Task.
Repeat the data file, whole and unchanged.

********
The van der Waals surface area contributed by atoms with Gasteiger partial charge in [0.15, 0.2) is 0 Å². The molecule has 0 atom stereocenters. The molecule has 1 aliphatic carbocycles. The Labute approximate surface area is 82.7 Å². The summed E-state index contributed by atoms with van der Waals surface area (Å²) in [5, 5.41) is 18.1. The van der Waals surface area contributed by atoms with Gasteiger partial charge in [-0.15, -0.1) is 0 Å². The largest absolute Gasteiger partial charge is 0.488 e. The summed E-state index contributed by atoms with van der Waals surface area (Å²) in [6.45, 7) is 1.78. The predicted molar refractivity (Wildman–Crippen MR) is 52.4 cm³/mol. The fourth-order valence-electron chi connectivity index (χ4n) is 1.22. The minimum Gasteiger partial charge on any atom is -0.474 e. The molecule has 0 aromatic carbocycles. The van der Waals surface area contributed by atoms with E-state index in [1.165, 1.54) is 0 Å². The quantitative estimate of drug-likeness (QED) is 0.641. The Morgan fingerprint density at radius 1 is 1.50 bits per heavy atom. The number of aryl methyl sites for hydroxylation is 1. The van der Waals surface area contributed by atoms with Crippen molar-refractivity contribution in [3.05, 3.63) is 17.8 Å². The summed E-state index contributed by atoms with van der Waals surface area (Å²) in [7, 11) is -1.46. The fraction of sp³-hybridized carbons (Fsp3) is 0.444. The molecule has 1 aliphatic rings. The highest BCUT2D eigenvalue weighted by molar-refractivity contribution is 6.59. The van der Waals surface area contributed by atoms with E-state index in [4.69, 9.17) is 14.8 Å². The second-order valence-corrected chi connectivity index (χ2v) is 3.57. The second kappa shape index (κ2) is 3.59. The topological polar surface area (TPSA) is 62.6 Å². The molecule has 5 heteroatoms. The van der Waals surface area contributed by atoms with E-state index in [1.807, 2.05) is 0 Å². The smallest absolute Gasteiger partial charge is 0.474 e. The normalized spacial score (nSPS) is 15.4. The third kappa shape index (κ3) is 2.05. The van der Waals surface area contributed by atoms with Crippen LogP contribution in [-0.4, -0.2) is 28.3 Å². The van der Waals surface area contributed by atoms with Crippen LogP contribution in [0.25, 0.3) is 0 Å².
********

The van der Waals surface area contributed by atoms with Gasteiger partial charge in [0.15, 0.2) is 0 Å². The molecule has 0 atom stereocenters. The molecule has 1 aliphatic carbocycles. The Labute approximate surface area is 82.7 Å². The summed E-state index contributed by atoms with van der Waals surface area (Å²) in [5, 5.41) is 18.1. The van der Waals surface area contributed by atoms with Gasteiger partial charge in [-0.15, -0.1) is 0 Å². The largest absolute Gasteiger partial charge is 0.488 e. The summed E-state index contributed by atoms with van der Waals surface area (Å²) in [6.45, 7) is 1.78. The predicted molar refractivity (Wildman–Crippen MR) is 52.4 cm³/mol. The fourth-order valence-electron chi connectivity index (χ4n) is 1.22. The minimum Gasteiger partial charge on any atom is -0.474 e. The molecule has 0 aromatic carbocycles. The van der Waals surface area contributed by atoms with E-state index in [1.165, 1.54) is 0 Å². The quantitative estimate of drug-likeness (QED) is 0.641. The Morgan fingerprint density at radius 1 is 1.50 bits per heavy atom. The number of aryl methyl sites for hydroxylation is 1. The van der Waals surface area contributed by atoms with Crippen molar-refractivity contribution in [3.05, 3.63) is 17.8 Å². The summed E-state index contributed by atoms with van der Waals surface area (Å²) in [7, 11) is -1.46. The fraction of sp³-hybridized carbons (Fsp3) is 0.444. The molecule has 1 aliphatic rings. The highest BCUT2D eigenvalue weighted by molar-refractivity contribution is 6.59. The van der Waals surface area contributed by atoms with E-state index in [4.69, 9.17) is 14.8 Å². The second-order valence-corrected chi connectivity index (χ2v) is 3.57. The second kappa shape index (κ2) is 3.59. The topological polar surface area (TPSA) is 62.6 Å². The molecule has 5 heteroatoms. The van der Waals surface area contributed by atoms with E-state index in [1.807, 2.05) is 0 Å². The smallest absolute Gasteiger partial charge is 0.474 e. The normalized spacial score (nSPS) is 15.4. The third kappa shape index (κ3) is 2.05. The van der Waals surface area contributed by atoms with Crippen LogP contribution in [-0.4, -0.2) is 28.3 Å². The van der Waals surface area contributed by atoms with Crippen LogP contribution in [0.25, 0.3) is 0 Å².